Matthew 28:18-20 "And Jesus came up and spoke to them, saying, “All authority has been given to Me in heaven and on earth. 19 Go therefore and make disciples of all the nations, baptizing them in the name of the Father and the Son and the Holy Spirit, 20 teaching them to observe all that I commanded you; and lo, I am with you always, even to the end of the age.”
Luke 5:27-28 And after these things he went forth, and saw a publican, named Levi, sitting at the receipt of custom: and he said unto him, Follow me. 28 And he left all, rose up, and followed him.
The above picture takes me back to my Bible College days when we learned about the Christian life. The professor was with the Navigators - a discipleship ministry that stressed Bible verse memorization, spiritual disciplines and evangelism. Such instruction was life- changing. We considered yesterday what is entailed in our new found hope in Jesus Christ. We considered ramifications of this "new hope" as revealed in Romans 5:1-5. We explored how hungering to love God and people is essential to growing in this hope. Loving God includes and assumes knowing God.
We could say that loving God means lovingly knowing God. As we lovingly know God, we will in turn want to lovingly know other people. We finally proposed a glimpse of what hungering for God looked like in the individual Christian life and the corporate church life.
Today's post once again considers this theme of new hope in Jesus Christ. By considering this word "hope" as an acrostic for exploring this theme, we saw already the need to hunger to love God and people. Today we want to see the importance of ongoing discipleship and evangelism as the means for reinforcing our hope.
What is discipleship?
What is a suggested definition of discipleship? Discipleship, by definition, refers to the process by which a person by grace through faith believes on Christ as Savior and Lord while forsaking himself to become like the Master. Such a process begins as a point of entry at conversion or the New Birth and continues on as a process in the post-conversion Christian life or what is also called sanctification. Jesus brings forth the nuts and bolts of what it means to be a disciple throughout the Gospel accounts.
Discipleship begins with the Call of Christ
Luke records the conversion of one of the twelve original disciples - Levi (or more commonly known as Matthew). Matthew (Levi) would 30 years after this event write the first Gospel in our New Testament - the Gospel of Matthew. But before Matthew became "Saint Matthew", he was sinner Matthew. He took advantage, extorted and did whatever it took to make that next dollar. As a tax-collector for Rome, he not only made it his business to get the necessary taxes from his fellow Jews, he also charged "hidden" fees over and above the tax to line his own pockets. Jews hated tax-collectors - and tax collectors loved money. The last thing that Matthew was thinking of doing was turning His entire life over to Christ to follow Him.
The Call of Discipleship identifies the claim of Christ on your life
Matthew was into his career, his life. He was making money. Then came that voice - that voice which cut through the air and into his heart. Suddenly the clinking of coinage and the rustling of bills were over-powered by the voice of the One who was now laying claim on Matthew.
This was a voice that was unlike any voice he had ever heard. Two words: "Follow Me". What follows is as shocking as it is unexpected. Matthew, the man of means, the man of money, was touched by Divine Grace. The same voice which created all life and through whom came the entire universe was now through human vocal cords penetrating the dark heart of Matthew.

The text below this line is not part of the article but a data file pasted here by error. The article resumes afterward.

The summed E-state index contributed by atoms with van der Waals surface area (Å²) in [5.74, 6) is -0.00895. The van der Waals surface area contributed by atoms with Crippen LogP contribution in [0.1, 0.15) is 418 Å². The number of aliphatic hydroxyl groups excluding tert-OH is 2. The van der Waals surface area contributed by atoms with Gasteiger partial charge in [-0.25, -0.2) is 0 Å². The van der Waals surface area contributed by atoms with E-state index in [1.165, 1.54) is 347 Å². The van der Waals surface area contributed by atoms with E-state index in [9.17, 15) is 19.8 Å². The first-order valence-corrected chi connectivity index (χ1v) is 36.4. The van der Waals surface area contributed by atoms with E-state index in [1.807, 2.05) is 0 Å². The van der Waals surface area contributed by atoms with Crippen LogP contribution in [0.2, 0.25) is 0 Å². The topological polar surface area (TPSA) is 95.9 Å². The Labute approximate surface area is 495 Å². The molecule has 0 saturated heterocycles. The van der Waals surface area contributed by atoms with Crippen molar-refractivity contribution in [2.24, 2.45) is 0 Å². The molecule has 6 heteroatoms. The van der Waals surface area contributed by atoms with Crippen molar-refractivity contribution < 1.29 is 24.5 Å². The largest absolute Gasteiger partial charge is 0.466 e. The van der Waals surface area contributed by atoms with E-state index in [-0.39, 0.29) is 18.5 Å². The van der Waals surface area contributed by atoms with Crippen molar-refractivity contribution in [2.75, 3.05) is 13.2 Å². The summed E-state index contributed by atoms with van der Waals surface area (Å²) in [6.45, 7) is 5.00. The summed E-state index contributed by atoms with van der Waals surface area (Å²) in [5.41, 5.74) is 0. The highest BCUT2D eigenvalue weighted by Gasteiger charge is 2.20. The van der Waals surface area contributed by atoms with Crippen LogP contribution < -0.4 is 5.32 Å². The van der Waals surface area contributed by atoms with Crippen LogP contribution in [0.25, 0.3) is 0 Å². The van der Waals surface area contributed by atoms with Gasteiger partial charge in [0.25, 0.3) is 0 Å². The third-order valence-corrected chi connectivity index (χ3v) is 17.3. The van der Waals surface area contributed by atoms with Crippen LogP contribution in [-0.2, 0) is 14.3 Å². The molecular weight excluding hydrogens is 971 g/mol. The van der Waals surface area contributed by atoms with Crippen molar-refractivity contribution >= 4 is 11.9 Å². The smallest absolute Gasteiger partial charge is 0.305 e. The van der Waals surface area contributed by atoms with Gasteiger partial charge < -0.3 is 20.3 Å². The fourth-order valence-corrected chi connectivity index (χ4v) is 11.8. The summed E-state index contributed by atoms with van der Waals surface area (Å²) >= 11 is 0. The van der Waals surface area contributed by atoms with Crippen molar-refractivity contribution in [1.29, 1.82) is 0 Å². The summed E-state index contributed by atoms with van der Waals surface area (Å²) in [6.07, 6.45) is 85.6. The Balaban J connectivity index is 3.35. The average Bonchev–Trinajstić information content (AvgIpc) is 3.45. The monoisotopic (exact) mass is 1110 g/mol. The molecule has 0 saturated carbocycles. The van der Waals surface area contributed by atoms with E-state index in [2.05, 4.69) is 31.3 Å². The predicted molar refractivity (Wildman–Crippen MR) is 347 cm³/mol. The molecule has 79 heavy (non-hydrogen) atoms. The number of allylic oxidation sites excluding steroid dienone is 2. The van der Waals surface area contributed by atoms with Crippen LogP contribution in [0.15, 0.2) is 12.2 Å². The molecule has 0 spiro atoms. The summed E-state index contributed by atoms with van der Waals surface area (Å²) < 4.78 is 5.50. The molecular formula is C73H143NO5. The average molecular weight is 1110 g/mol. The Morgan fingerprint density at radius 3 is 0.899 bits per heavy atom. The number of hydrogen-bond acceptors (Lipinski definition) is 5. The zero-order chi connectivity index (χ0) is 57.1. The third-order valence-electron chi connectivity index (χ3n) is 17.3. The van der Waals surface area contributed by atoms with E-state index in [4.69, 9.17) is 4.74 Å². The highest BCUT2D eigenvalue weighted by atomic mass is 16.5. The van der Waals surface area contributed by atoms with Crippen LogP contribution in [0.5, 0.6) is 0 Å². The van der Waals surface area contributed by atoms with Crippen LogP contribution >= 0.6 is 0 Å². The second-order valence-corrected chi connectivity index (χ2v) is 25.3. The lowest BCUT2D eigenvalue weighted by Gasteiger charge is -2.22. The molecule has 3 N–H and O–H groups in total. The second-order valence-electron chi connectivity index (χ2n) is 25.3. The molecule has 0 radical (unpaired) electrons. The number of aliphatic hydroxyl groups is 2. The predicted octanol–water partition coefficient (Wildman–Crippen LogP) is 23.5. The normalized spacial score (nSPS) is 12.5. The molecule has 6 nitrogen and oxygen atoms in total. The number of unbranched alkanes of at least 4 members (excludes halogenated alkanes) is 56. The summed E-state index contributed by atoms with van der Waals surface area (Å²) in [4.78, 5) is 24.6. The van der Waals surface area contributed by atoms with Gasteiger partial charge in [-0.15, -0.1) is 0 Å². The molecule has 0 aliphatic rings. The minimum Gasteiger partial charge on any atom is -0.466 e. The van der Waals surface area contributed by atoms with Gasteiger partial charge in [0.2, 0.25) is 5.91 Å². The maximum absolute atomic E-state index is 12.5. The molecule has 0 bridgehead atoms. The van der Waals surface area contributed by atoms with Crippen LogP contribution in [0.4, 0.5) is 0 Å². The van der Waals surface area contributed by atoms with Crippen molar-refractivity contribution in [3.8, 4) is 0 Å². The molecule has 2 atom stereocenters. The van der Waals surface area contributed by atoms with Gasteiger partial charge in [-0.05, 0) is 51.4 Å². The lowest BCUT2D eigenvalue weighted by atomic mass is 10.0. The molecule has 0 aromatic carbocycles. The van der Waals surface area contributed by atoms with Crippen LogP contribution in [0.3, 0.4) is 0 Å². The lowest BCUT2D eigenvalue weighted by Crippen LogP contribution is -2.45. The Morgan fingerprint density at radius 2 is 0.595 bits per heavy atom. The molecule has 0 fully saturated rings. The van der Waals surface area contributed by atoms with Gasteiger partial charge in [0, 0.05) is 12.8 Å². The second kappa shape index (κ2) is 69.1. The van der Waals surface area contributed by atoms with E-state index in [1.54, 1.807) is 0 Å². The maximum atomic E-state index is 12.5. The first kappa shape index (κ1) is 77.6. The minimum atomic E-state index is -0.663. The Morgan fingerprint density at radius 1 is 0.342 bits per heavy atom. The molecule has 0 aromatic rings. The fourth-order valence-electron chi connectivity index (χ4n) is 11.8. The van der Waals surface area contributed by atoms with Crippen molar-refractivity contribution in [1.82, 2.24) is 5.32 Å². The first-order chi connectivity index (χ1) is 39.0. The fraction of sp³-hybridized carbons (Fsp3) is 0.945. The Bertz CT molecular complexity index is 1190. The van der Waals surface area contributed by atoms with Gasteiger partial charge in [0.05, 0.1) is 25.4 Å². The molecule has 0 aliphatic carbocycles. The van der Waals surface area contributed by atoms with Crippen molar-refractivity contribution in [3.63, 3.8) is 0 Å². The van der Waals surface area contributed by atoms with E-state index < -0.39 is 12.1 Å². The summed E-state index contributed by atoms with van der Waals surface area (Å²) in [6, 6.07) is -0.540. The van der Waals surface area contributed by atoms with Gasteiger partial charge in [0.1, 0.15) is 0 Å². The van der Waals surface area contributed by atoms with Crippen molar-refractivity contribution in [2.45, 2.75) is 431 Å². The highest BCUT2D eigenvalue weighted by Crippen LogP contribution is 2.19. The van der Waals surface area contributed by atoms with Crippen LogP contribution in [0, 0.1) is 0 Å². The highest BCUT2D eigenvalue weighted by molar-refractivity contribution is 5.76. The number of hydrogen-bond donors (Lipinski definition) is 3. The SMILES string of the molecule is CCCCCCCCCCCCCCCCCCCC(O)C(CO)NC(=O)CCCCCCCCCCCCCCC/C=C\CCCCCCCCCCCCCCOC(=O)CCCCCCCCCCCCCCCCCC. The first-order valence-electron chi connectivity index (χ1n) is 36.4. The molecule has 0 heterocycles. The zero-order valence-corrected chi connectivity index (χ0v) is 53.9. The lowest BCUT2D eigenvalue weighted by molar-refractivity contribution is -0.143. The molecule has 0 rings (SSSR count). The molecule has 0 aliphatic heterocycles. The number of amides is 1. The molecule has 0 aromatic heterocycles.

The Call of Discipleship makes following Christ a foregone conclusion
Grace made following Jesus a foregone conclusion. He left all, rose up and followed Him. This is how life with Jesus Christ begins: with a call issued forth from Him, through His word, into your heart. To be a disciple means to forsake all that you used to define yourself in favor of following the One who is unlike yourself. By faith, as you follow the One calling your name, you will grow in your desire to be so much like Him that you too we see that what Matthew did was the only thing that makes sense - Go and Follow the Master.
In the Great Commission passage of Matthew 28:18-20, we find the disciples being commanded to go into all the world and make other disciples. It has always puzzled me why churches separate discipleship and evangelism. The two are two sides of the same coin. One cannot complete the discipleship process without multiplying themselves, and yet whenever we consider that less than 10% of local church membership actively shares the Gospel may indicate lack of understanding about discipleship.
Whenever churches desire to get their members involved in missions and evangelism, they will coerce, bring in a revivalist or tell them to simply do it. Undoubtedly, such measures are good, but no adequate. I truly wonder what would happen if local churches had a well-defined method of discipleship making? Books such as "The Simple Church" and "The Gospel According to Jesus" have emphasized how much we need to re-connect evangelism to discipleship and thus to the mission of the local church. In a recent book by Rice Broocks entitled: "Man, Myth, Messiah", Brooks closes out his apologetic book with two chapters devoted to tying together evangelism, apologetics and discipleship.
It would seem that whenever Christians are actively involved in an ongoing process of discipleship/evangelism, new hope is rekindled in Jesus Christ. Certainly we could expand further on these thoughts. But for now, we will let these ideas simmer in our hearts, pray and then ask God to prompt us to action. May we kindle the flame of new hope in Jesus Christ by way of ongoing discipleship that leads to evangelism.